Polar fleece is a soft napped insulating fabric made from polyester. A soft, napped synthetic fabric with thermal insulation properties. Polar fleece (also called microfleece) is much lighter than wool but has some of the same properties as wool. It is soft, light, warm and comfortable. It resists water absorption (i.e. it is hydrophobic) and retains its thermal insulation even when wet. The fabric breathes well, also. However, it is quite flammable unless treated with a flame retardant, it is not windproof and it holds static electricity and hence accumulates lint, dirt and hair. It may also be prone to pilling.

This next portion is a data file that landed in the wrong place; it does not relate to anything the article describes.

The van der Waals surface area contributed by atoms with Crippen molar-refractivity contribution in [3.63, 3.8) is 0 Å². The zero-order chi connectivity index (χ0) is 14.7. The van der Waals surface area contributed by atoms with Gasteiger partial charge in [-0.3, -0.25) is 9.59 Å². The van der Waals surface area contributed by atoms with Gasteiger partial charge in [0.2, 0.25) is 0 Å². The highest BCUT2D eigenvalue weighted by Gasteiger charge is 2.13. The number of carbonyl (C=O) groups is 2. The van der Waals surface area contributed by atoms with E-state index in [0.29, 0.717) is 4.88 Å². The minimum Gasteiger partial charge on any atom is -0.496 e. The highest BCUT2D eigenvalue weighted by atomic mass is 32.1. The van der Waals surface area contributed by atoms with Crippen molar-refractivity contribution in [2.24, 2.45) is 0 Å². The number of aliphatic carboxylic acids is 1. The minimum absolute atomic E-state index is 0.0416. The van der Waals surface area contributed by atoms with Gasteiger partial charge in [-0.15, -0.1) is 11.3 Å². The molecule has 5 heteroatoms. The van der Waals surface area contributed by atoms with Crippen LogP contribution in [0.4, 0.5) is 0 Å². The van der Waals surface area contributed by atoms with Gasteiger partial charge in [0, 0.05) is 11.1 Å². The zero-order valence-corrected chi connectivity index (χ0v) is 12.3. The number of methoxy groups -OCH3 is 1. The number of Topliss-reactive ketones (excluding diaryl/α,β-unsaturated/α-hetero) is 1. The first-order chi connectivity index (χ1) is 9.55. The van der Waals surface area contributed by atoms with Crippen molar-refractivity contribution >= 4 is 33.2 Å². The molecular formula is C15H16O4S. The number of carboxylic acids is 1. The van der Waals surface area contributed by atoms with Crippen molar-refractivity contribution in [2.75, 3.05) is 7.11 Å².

Polar fleece originated in Massachusetts in 1979 when Malden Mills, (now Polartec LLC), and Patagonia developed Synchilla (synthetic chinchilla). It was a new, light, strong pile fabric meant to mimic—and in some ways surpass—wool. Aaron Feuerstein intentionally declined to patent Polar fleece, allowing the material to be produced cheaply and widely by many vendors, leading to the material’s quick and wide acceptance.